Coupled Oscillator Based Dynamical Systems to Solve Combinatorial Optimization

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Bashar, Mohammad Khairul, Electrical Engineering - School of Engineering and Applied Science, University of Virginia
Shukla, Nikhil, EN-Elec & Comp Engr Dept, University of Virginia

Despite the colossal growth in computation power fueled by digital computers, there exist many computational problems that are still considered intractable to solve using such computing platforms. As a case in point, many problems in combinatorial optimization belong to the NP-hard (non-deterministic polynomial-time hard) computational complexity class and computing their solutions on digital computers typically requires exponentially increasing resources (computing time and memory) with increasing problem size. Consequently, solving even problems of moderate size can become unmanageable. This motivates the exploration of alternative computing models that can be more efficient in solving such problems.
Analog dynamical systems as well as computational models inspired by such platforms offer a promising alternative for solving such problems. For example, Ising machines realized using coupled oscillators have been extensively investigated for accelerating hard combinatorial optimization problems. While Ising machines help showcase the potential of the dynamical system-based approach, they are constrained in their capabilities. Specifically, an Ising ‘spin’ only allows two states and the traditional Ising model can only capture quadratic interactions. However, many practical combinatorial optimization problems entail more than two states as well as higher order (>2) interactions - demands that are typically accomplished using extensive computationally intensive pre-processing, resulting in an expansion in problem size.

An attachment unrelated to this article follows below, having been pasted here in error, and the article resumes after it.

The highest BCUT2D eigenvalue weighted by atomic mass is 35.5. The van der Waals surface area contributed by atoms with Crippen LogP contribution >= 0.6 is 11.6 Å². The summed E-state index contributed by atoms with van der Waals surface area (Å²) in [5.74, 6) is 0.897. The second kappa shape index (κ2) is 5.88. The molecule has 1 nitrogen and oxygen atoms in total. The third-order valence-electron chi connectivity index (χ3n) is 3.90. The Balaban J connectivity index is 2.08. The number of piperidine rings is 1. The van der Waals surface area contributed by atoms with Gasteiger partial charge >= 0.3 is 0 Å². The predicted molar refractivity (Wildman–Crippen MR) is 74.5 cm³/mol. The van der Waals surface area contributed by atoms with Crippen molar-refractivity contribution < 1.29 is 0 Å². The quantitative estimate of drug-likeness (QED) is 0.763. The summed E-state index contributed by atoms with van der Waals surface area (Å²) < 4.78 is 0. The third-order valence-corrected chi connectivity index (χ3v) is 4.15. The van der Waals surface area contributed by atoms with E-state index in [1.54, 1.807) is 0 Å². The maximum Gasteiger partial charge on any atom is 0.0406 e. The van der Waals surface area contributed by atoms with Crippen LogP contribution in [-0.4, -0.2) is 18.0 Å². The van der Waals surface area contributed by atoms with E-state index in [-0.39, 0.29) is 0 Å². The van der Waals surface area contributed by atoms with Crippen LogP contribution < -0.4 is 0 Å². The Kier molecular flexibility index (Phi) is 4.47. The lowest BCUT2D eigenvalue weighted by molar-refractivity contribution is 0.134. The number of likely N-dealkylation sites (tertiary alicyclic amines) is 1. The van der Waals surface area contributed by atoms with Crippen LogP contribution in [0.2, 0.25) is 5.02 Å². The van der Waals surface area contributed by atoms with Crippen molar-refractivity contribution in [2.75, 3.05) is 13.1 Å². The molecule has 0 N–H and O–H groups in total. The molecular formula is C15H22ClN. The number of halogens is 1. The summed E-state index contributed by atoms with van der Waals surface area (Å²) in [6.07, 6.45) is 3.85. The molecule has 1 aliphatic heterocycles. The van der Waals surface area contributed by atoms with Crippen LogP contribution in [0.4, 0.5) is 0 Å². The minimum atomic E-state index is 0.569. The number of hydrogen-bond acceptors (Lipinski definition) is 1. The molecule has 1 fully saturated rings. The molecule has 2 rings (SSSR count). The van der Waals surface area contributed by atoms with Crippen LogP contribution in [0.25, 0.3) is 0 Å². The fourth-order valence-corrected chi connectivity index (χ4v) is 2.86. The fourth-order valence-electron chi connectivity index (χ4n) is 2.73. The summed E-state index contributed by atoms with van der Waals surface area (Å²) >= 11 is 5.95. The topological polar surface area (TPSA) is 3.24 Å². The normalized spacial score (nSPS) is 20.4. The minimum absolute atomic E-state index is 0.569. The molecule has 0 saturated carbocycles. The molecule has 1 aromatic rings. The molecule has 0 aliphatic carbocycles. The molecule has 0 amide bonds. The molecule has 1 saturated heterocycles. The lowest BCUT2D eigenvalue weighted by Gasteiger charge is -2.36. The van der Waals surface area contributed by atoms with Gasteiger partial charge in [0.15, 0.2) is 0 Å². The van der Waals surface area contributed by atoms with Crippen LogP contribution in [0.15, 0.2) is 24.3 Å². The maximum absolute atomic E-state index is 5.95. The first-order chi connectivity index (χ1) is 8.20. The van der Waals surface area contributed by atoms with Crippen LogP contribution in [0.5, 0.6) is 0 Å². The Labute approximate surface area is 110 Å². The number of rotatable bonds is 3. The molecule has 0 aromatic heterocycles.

Therefore, in this dissertation, new coupled oscillator-inspired computational models are formulated that not only allow variables with more than two values (commonly termed as the Potts model) but also capture higher order interactions. This work advances the capabilities of the analog approach by largely circumventing the need for pre-processing required with Ising machines. Complementing this effort, the properties of such non-linear dynamical systems are analyzed from a control-theoretic viewpoint, allowing critical insights into the design and optimization of the computational properties of such systems.
Finally, to test the potential performance benefits of the models developed in this work, a 3- and 4-state Potts machine designed to solve the Max-K-Cut problem (K=3,4) is implemented on an FPGA. Evaluations performed on graphs with up to 10,000 nodes from the G-Set dataset reveal that the new models combined with the inherent parallelism incorporated in the FPGA architecture can provide a ~390x speedup over the state-of-the-art GPU-based simulated bifurcation machine.
In summary, this dissertation contributes to advancing the design and computational capabilities of analog dynamical systems as an approach for accelerating a class of computationally intractable problems.

PHD (Doctor of Philosophy)
Coupled Oscillators, Dynamical Systems, Combinatorial Optimization, Potts Machine, Higher Order Interaction, Ising Machine
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